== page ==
What is HIV and AIDS?

HIV is a commonly heard word these days. However, it is very important to understand what is HIV and what is AIDS. Acquired Immunodeficiency Syndrome (AIDS) is the disease which is caused by Human Immunodeficiency Virus (HIV). This virus attacks the CD4 cells commonly called as T cells which are a part of our body’s immune system. The defense mechanism provides immunity and performs the major function of protecting the body from infections by fighting off the bacteria and viruses. This immune system gradually gets affected and the person becomes susceptible to even minor infections. The immunity level of the affected individual decreases further as the disease progresses.

Transmission of HIV

Transmission of HIV
Transmission of HIV

The HIV Virus is found in the body fluids and blood of the affected person. It is present in blood, semen, vaginal fluid and even breast milk. So the disease is transmitted by blood to blood contact or sexual contact.

  • Pregnant ladies with HIV infection can pass it on to the unborn baby during delivery or through the breast milk.
  • Other common modes of transmission include use of infected needles and syringes which contain blood traces of an infected person.
  • Sexual contact in the form of oral sex, vaginal and anal sex
  • Through blood transfusion.
  • Sharing of infected needles by intravenous drug users.

Symptoms of HIV

AIDS symptoms or HIV symptoms can be better understood if we get an idea about the different stages of the disease.

Stage 1: Acute Infection

HIV Symptoms
HIV Symptoms

After an exposure to the HIV virus, the person is asymptomatic for the first 2-4 weeks which is the incubation period. At this stage, the person is highly infectious but unaware of the disease. He experiences mild flu like symptoms as follows which may continue over a few weeks.

Stage 2: Asymptomatic Infection

After the initial symptoms regress, there is a stage of clinical latency where the virus continues to grow and multiply but since there are no symptoms, the person feels normal. However he is highly contagious. If no treatment is given, this stage can last up to a decade which will end into a fully blown picture of AIDS.

If the diagnosis is made in time and the person is put on ART, then this stage can be prolonged for a few decades. But AIDS is a lifelong disease as there is no cure for HIV. The person has to live with it till the end.

Stage 3: Acquired Immunodeficiency Syndrome

A fully blown picture of AIDS is the most severe form of HIV infection. The person diagnosed at this stage will not be able to live for more than 3 years. The immune system is damaged and the person is very susceptible to even minor infections. Common HIV AIDS symptoms seen during this stage are:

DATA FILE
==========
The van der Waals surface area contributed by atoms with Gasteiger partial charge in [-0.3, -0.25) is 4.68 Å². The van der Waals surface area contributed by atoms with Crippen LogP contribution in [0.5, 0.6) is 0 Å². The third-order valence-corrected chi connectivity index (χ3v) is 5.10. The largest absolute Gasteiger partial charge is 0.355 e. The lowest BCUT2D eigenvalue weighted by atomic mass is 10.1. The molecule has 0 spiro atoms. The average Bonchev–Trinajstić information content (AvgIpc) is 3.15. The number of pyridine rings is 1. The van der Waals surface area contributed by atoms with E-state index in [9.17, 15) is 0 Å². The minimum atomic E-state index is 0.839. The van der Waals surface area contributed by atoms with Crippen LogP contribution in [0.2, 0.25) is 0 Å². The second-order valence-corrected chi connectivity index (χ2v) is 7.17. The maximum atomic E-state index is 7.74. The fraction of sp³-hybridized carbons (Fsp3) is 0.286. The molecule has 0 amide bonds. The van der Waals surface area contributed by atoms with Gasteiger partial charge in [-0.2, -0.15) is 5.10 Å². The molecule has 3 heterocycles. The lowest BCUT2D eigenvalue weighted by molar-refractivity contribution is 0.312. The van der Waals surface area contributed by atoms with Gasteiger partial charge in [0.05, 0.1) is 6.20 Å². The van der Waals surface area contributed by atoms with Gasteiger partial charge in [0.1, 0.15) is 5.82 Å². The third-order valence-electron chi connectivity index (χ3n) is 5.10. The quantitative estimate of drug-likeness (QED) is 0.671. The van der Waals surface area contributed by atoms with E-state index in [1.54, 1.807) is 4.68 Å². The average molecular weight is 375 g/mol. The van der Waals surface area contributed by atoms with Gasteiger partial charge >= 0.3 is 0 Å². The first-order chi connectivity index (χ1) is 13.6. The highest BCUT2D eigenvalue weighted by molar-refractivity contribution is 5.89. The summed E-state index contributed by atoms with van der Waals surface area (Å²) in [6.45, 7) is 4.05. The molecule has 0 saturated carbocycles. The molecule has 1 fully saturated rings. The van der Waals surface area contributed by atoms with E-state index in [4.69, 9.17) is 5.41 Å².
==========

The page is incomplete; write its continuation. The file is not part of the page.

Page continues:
• Fever lasting for weeks
  • Long standing chronic diarrhea
  • Night sweats
  • Permanent tiredness
  • Enlarged lymph nodes
  • Weight loss
  • White spots on the tongue

Diagnosis and Treatment of HIV

HIV Test: HIV blood test by ELISA is the commonest diagnostic test and is done in case there is a history of exposure. The results of the test may be negative initially and can take up to three months to get a HIV positive result.

CD4 and CD8 count are done to get an idea about the immunity status. Low CD4 count indicates advanced stage of AIDS.

Treatment is mainly done by Anti-Retroviral Drugs (ARTs). The main aim of treatment is to reduce the viral load and maintain a high CD4 count so that the person is immunologically capable of carrying out his day to day activities. HIV patients are however very susceptible to infections, tuberculosis being the commonest one of all other infections.

Scientists are working on developing a HIV vaccine which is challenging as the virus is highly mutable and adapts as soon as HIV antibodies are introduced.

Prevention of HIV

HIV Prevention
HIV Prevention
  1. Use of a condom can prevent the spread of HIV. Unprotected sex puts one at a risk for contracting HIV and other sexually transmitted diseases.
  2. Sharing needles by intravenous drug users also leads to spread of the disease. Awareness in this matter will prove beneficial.
  3. Medical and paramedical staff should take adequate care by using gloves to avoid contact with contaminated blood and body fluids of patients.
  4. All pregnant ladies should be screened for HIV as it is transmitted to the unborn child. An effective treatment plan like planned cesarean, bottle feeding etc can help if the mother is found infected.
  5. Health and sex education to teenagers should be imparted in all schools to make them aware of the disease.

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